The Slate Money podcast  had an item on Manhattan apartment prices. The mean price last quarter was $1.7 million and the median was \$0.98 million.
Firstly, that’s a lot of money. Secondly, the mean is a lot bigger than the median. The real point, though, is that the mean is a record, up on the previous peak (in 2008) by $120,000. The median is down from 2008, by $15,000.
Suppose someone asks whether Manhattan apartments are more expensive now than in 2008. There isn’t a simple answer. The mean is up, the median is down, other summary statistics could also go either way.
You could try arguing that because the distribution is skewed, the mean is inappropriate. Unfortunately, this is just wrong. Non-normal distributions still have means, and there can be perfectly good reasons to be interested in them. For example, the total property tax and transfer tax collected by the city government are proportions of the market value and so depend on the mean, not the median.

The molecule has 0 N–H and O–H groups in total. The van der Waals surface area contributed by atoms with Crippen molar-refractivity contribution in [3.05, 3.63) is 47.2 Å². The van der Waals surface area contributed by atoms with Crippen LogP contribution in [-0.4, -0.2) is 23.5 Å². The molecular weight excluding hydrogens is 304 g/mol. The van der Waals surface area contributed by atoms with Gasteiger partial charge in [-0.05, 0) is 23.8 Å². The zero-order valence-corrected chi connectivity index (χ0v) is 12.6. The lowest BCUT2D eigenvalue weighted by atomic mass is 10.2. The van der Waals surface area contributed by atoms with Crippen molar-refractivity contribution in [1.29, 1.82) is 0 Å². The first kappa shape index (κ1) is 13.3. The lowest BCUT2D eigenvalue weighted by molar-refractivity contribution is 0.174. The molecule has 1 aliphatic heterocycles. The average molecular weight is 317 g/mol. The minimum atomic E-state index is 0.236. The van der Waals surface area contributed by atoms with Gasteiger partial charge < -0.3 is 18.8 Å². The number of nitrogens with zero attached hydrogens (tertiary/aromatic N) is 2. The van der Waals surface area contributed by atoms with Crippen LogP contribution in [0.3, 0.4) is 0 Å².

There isn’t any simple fact as to whether apartments are more or less expensive than in 2008. Some are more expensive. Some are less expensive. Some apartments that exist now didn’t exist in 2008. Some that existed in 2008 don’t exist now.
Different uses of the data call for summarising the prices in different ways. You can get different answers to different questions, and that’s fine. But if there isn’t a simple, unique, objective answer when your data are measured essentially without error on an interval scale, you’ve got no hope that there will be a simple, unique, objective answer for merely ordinal measurements.
An ordering on measurements is not enough to give you an ordering on distributions. That’s true in theory, and it’s even true in practice.
 I know, but it’s much better than it sounds. Honestly.